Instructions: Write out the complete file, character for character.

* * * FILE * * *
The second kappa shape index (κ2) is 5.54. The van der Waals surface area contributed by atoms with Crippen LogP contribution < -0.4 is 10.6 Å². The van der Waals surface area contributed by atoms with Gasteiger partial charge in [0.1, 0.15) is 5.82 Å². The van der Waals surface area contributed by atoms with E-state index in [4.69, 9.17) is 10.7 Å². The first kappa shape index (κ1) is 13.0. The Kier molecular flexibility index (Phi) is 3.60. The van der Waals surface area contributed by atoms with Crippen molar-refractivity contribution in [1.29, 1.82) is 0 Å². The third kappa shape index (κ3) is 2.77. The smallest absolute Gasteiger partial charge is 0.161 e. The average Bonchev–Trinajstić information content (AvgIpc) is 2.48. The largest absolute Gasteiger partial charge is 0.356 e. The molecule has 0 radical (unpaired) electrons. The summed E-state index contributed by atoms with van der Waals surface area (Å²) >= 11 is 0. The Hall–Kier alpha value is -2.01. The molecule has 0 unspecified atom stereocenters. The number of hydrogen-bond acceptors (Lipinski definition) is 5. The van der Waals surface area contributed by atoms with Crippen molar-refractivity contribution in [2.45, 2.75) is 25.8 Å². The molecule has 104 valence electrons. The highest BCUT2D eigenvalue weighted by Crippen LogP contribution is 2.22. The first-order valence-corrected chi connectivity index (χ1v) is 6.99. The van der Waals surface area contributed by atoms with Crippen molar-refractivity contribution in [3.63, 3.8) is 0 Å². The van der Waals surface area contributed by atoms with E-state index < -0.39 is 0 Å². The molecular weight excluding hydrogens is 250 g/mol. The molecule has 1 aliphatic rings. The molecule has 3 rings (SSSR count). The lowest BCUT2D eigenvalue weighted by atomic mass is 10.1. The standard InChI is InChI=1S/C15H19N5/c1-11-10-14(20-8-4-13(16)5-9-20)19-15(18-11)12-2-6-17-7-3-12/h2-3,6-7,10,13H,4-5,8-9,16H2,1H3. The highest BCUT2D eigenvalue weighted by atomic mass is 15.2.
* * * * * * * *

The second kappa shape index (κ2) is 5.54. The van der Waals surface area contributed by atoms with Crippen LogP contribution < -0.4 is 10.6 Å². The van der Waals surface area contributed by atoms with Gasteiger partial charge in [0.1, 0.15) is 5.82 Å². The van der Waals surface area contributed by atoms with E-state index in [4.69, 9.17) is 10.7 Å². The first kappa shape index (κ1) is 13.0. The Kier molecular flexibility index (Phi) is 3.60. The van der Waals surface area contributed by atoms with Crippen molar-refractivity contribution in [1.29, 1.82) is 0 Å². The third kappa shape index (κ3) is 2.77. The smallest absolute Gasteiger partial charge is 0.161 e. The average Bonchev–Trinajstić information content (AvgIpc) is 2.48. The largest absolute Gasteiger partial charge is 0.356 e. The molecule has 0 radical (unpaired) electrons. The summed E-state index contributed by atoms with van der Waals surface area (Å²) >= 11 is 0. The Hall–Kier alpha value is -2.01. The molecule has 0 unspecified atom stereocenters. The number of hydrogen-bond acceptors (Lipinski definition) is 5. The van der Waals surface area contributed by atoms with Crippen molar-refractivity contribution in [2.45, 2.75) is 25.8 Å². The molecule has 104 valence electrons. The highest BCUT2D eigenvalue weighted by Crippen LogP contribution is 2.22. The first-order valence-corrected chi connectivity index (χ1v) is 6.99. The van der Waals surface area contributed by atoms with Crippen molar-refractivity contribution in [3.63, 3.8) is 0 Å². The van der Waals surface area contributed by atoms with E-state index < -0.39 is 0 Å². The molecular weight excluding hydrogens is 250 g/mol. The molecule has 1 aliphatic rings. The molecule has 3 rings (SSSR count). The lowest BCUT2D eigenvalue weighted by atomic mass is 10.1. The standard InChI is InChI=1S/C15H19N5/c1-11-10-14(20-8-4-13(16)5-9-20)19-15(18-11)12-2-6-17-7-3-12/h2-3,6-7,10,13H,4-5,8-9,16H2,1H3. The highest BCUT2D eigenvalue weighted by atomic mass is 15.2.